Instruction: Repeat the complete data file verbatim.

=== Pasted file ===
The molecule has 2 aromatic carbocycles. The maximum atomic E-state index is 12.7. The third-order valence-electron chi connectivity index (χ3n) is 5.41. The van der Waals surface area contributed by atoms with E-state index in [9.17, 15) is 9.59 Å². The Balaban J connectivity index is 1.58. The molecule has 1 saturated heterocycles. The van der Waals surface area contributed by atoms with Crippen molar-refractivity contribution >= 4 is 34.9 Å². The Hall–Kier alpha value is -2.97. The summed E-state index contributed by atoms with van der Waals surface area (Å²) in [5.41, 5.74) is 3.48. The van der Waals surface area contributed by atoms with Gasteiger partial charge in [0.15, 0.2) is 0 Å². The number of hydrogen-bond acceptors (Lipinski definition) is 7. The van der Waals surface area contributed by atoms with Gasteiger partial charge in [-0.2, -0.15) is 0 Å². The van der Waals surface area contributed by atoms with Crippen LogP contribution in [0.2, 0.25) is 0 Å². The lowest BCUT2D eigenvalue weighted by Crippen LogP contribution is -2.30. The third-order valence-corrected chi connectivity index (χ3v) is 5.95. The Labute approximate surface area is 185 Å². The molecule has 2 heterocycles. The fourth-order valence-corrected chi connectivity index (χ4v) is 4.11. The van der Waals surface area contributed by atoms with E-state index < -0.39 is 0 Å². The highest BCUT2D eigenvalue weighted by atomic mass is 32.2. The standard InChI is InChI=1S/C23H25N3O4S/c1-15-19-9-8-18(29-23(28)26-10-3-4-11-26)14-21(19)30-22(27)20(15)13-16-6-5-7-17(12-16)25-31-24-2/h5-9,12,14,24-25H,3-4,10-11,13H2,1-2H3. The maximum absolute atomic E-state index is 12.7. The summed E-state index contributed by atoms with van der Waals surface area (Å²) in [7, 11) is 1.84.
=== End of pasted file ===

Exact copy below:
The molecule has 2 aromatic carbocycles. The maximum atomic E-state index is 12.7. The third-order valence-electron chi connectivity index (χ3n) is 5.41. The van der Waals surface area contributed by atoms with E-state index in [9.17, 15) is 9.59 Å². The Balaban J connectivity index is 1.58. The molecule has 1 saturated heterocycles. The van der Waals surface area contributed by atoms with Crippen molar-refractivity contribution >= 4 is 34.9 Å². The Hall–Kier alpha value is -2.97. The summed E-state index contributed by atoms with van der Waals surface area (Å²) in [5.41, 5.74) is 3.48. The van der Waals surface area contributed by atoms with Gasteiger partial charge in [0.15, 0.2) is 0 Å². The number of hydrogen-bond acceptors (Lipinski definition) is 7. The van der Waals surface area contributed by atoms with Gasteiger partial charge in [-0.2, -0.15) is 0 Å². The van der Waals surface area contributed by atoms with Crippen LogP contribution in [0.2, 0.25) is 0 Å². The lowest BCUT2D eigenvalue weighted by Crippen LogP contribution is -2.30. The third-order valence-corrected chi connectivity index (χ3v) is 5.95. The Labute approximate surface area is 185 Å². The molecule has 2 heterocycles. The fourth-order valence-corrected chi connectivity index (χ4v) is 4.11. The van der Waals surface area contributed by atoms with E-state index < -0.39 is 0 Å². The highest BCUT2D eigenvalue weighted by atomic mass is 32.2. The standard InChI is InChI=1S/C23H25N3O4S/c1-15-19-9-8-18(29-23(28)26-10-3-4-11-26)14-21(19)30-22(27)20(15)13-16-6-5-7-17(12-16)25-31-24-2/h5-9,12,14,24-25H,3-4,10-11,13H2,1-2H3. The maximum absolute atomic E-state index is 12.7. The summed E-state index contributed by atoms with van der Waals surface area (Å²) in [7, 11) is 1.84.